Populations of anadromous brook trout can be found from northern Canada into New England. It is believed that the extent of anadromy exhibited by coastal brook trout populations decreases with latitude, but the ecology and movements of the more southern populations are less studied. A 33-month acoustic telemetry study of anadromous brook trout (Salvelinus fontinalis) was conducted in a restored coastal stream and adjacent marine system in southeastern Massachusetts. Movement and migration patterns of 54 brook trout were investigated for individual differences and common features. Individuals exhibited a range of movement patterns. Some were more resident and only moved short distances, while others moved great distances covering the entire stretch of the stream (7.25 km) and moving into the marine environment. General Additive Mixed Models revealed that date was the major influence on brook trout movement between habitats and predicted peaks in movement in the spring and fall. Downstream movement peaked in the spring and in the fall, suggesting post-spawning feeding migration. Fish transitioned between habitats more often at new and full moons and when stream temperature was between 8 and 12 °C. Upstream transitions peaked as temperatures declined in winter 2011. Fifty percent of tagged brook trout were detected in the estuary during the study, suggesting that it is an important habitat for the population. In summer 2012, 14 tagged brook trout (20% of active tags) resided near one receiver at the head of the tide, which contained a thermal refugium in the form of a cold-water spring seep. Of the 84 tagged brook trout, 9.5% moved to the marine environment. Warm temperatures in saline Buttermilk Bay in the summer and cold temperatures in winter probably discourage some individuals from entering the marine environment. Compared to more northern coastal populations of brook trout, the Red Brook population appears to be less anadromous.

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Metabolic rates of embryos and alevin from a cold-adapted salmonid differ with temperature, population and family of origin: implications for coping with climate change

Early developmental stages of cold-adapted ectotherms such as brook trout (Salvelinus fontinalis) are at higher risk of mortality with increasing water temperatures. To determine the amount of variation present in early life, which may allow for potential adaptation to increasing temperature, we examined the routine metabolic rates (RMR) of wild-origin brook trout embryos and alevins reared at normal (5°C) and elevated (9°C) temperatures. The experiment was structured to examine variation in RMR within and among several levels of biological organization (family, population and ancestral type (native vs. mixed ancestry)). As expected, family and temperature variables were most important for predicting RMR and body mass, although population-level differences also existed when family was excluded for more detailed analysis. Additionally, body mass strongly influenced RMR at all life stages except for eyed embryos. When family identity was removed from the analysis, population became the most significant variable. Variation in RMR and mass within and among populations may indicate existing adaptive potential within and among brook trout populations to respond to predicted warming under climate change scenarios.

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Probabilistic measures of climate change vulnerability, adaptation action benefits, and related uncertainty from maximum temperature metric selection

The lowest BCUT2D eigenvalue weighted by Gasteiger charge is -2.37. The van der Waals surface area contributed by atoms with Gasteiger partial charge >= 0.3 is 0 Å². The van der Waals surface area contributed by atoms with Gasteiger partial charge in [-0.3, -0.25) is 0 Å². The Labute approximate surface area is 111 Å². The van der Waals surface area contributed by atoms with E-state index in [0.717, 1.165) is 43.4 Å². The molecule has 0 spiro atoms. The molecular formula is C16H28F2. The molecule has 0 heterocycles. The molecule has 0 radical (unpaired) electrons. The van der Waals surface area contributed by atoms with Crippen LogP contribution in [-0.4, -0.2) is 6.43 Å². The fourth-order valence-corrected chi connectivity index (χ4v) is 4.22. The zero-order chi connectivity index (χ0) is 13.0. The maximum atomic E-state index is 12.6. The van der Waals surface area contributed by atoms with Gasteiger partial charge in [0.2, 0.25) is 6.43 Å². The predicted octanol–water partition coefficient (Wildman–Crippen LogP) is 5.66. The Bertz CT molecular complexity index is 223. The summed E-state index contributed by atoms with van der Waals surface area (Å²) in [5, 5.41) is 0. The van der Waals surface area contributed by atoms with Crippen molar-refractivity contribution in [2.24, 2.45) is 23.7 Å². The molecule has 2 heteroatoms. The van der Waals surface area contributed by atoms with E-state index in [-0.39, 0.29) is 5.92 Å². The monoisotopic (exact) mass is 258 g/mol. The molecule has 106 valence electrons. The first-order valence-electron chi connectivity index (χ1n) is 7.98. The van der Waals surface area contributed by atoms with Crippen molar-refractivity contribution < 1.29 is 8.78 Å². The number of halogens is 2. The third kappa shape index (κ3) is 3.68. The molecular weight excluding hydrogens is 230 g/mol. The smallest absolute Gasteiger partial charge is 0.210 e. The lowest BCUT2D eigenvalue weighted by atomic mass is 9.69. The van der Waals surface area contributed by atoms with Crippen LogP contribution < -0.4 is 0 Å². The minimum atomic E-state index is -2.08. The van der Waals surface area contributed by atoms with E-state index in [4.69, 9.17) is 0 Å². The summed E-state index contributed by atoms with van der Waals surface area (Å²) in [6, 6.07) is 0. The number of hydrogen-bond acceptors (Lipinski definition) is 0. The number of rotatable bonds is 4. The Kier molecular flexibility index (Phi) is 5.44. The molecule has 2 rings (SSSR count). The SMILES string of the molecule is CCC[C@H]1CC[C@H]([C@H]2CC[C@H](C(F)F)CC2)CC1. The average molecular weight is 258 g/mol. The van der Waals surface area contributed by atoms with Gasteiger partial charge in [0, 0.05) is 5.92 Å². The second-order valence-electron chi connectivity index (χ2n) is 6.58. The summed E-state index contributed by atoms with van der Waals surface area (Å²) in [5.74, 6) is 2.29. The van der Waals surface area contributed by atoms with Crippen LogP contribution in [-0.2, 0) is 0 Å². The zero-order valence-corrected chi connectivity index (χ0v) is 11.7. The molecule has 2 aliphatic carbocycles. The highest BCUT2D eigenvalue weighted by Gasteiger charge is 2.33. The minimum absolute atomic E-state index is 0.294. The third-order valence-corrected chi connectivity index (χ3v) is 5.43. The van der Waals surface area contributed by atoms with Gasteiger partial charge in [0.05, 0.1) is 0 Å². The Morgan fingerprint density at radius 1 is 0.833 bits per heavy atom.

Predictions of the projected changes in species distribution models and potential adaptation action benefits can help guide conservation actions. There is substantial uncertainty in projecting species distributions into an unknown future, however, which can undermine confidence in predictions or misdirect conservation actions if not properly considered. Recent studies have shown that the selection of alternative climate metrics describing very different climatic aspects (e.g., mean air temperature vs. mean precipitation) can be a substantial source of projection uncertainty. It is unclear, however, how much projection uncertainty might stem from selecting among highly correlated, ecologically similar climate metrics (e.g., maximum temperature in July, maximum 30-day temperature) describing the same climatic aspect (e.g., maximum temperatures) that is known to limit a species’ distribution. It is also unclear how projection uncertainty might propagate into predictions of the potential benefits of adaptation actions that might lessen climate change effects. We provide probabilistic measures of climate change vulnerability, adaptation action benefits, and related uncertainty stemming from the selection of four maximum temperature metrics for brook trout (Salvelinus fontinalis), a cold-water salmonid of conservation concern in the eastern U.S. Projected losses in suitable stream length varied by as much as 20% among alternative maximum temperature metrics for mid-century climate projections, which was similar to variation among three climate models. Similarly, the regional average predicted increase in brook trout occurrence probability under an adaptation action scenario of full riparian forest restoration varied by as much as 0.2 among metrics. Our use of Bayesian inference provides probabilistic measures of vulnerability and adaptation action benefits for individual stream reaches that properly address statistical uncertainty and can help guide conservation actions. Our study demonstrates that even relatively small differences in the definitions of climate metrics can result in very different projections and reveal high uncertainty in predicted climate change effects.